With only 12 weeks to go before the World Cup kicks off in Germany, European pay TV operators have only just started to ship HD ready set top boxes — European players are struggling to get HD-capable set-top-boxes in sufficient numbers for consumers to be able to view the World Cup in high definition quality.
These delays have been caused by a shortage of the necessary MPEG-4 chipsets. Premiere in Germany, TPS in France, Sky Italia in Italy, Canal Digital in the Nordic and the BBC will all be broadcasting games in HD format but without the adequate set-top boxes the HD ready households (those who own HD ready TV sets) will not be able to watch them in HD quality.
A new report from media research company Screen Digest – ‘High Definition Television: Global uptake and assessment to 2010’ — paints a rosier bigger picture though and believes that all the necessary conditions are now in place for a sustainable lift off of HD television in Europe in the mid-term.
Vincent Létang, Screen Digest senior analyst and author of the report states: “The June World Cup in Germany was supposed to be the perfect kick-start for HD in Europe and its full thrust will be partly missed, but this does not jeopardise the introduction of HDTV. The strongest driver for HDTV is the fantastic success of flat panel television sets in Europe at the moment and the fact that a growing proportion of those are featuring HD resolution screens, which are standardised by the HD ready Europe-wide label introduced in 2005.”
At the end of 2005 there were already 2m HD ready TV households in Europe and by 2010 there will be more than 50m HD ready TV sets, creating large opportunities for European pay TV operators. Screen Digest predicts that by 2010 there will be approximately 100 HD channels available in Europe and more than 11m households will be actually watching television in HD quality (receiving HD broadcasts on HD ready sets and set-top boxes).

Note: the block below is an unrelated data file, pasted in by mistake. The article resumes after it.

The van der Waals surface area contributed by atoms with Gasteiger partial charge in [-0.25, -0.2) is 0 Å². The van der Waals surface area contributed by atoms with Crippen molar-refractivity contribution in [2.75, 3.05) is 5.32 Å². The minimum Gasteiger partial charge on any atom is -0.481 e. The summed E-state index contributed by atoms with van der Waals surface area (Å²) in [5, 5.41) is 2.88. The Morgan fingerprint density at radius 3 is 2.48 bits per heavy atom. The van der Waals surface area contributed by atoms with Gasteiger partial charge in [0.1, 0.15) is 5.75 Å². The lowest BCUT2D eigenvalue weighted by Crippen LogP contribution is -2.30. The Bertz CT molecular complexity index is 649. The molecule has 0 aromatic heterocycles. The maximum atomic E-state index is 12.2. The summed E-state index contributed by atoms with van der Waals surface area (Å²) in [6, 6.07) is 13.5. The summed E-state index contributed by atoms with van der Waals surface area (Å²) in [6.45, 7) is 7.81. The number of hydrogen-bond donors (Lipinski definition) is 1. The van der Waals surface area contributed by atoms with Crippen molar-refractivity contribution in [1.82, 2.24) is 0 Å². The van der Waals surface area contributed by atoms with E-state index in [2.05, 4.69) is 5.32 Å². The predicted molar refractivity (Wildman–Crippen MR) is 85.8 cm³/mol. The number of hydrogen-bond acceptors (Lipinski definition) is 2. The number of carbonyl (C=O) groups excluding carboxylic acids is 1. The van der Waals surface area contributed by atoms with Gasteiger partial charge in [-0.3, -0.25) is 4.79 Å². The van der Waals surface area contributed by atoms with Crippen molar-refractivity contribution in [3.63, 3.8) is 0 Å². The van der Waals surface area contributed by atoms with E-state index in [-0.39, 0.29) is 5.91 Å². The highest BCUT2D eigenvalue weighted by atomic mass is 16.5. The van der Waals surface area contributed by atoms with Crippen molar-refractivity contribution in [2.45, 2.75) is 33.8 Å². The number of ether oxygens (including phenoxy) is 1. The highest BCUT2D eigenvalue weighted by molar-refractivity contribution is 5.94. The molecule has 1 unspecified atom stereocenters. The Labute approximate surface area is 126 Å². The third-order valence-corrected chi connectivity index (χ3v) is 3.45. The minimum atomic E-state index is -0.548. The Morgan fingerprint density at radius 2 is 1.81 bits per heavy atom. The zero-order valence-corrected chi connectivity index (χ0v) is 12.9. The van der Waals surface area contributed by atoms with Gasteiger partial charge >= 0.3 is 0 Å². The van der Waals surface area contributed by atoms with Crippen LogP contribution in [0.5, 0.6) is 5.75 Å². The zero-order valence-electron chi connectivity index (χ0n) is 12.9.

Across the globe HD has already made its mark and in early 2006, HD broadcasts were available in 12 countries: USA, Canada, Japan, Australia, South Korea, China, Germany and Austria, and the Nordic markets (Sweden, Finland, Denmark, Norway). By the end of 2005 there were 19m households with HDTV sets in the US (17% of total TV households) with 11m of these watching HD broadcasts. At the same time 14% (6.7m) of TV households in Japan were HD ready.
On a global basis, by the end of 2010 the number of HD ready households will reach 174m or 22% of TV households. The figure will be 59% in the US, 66% in Japan and 30% in Western Europe. In a maturing pay TV market European operators have great expectations for HD as an effective marketing tool to increase revenue per subscriber, to reduce churn and to increase subscriber numbers. Consumer surveys show that consumers are more than ever demanding higher quality television and are ready to pay for the necessary hardware and service. BSkyB identifies HD as a key factor in its quest to reach 10m subscribers by 2010.
Létang also states: “The HD proposition will come progressively but ultimately high definition will become the standard quality of television. In the mid term, pay TV operators will be able to extract direct new revenue from HD early adopters through HD tiers and next-generation HD-capable PVR set-top boxes. And this will drive a global migration to MPEG-4, resulting in savings in transmission in the long term.”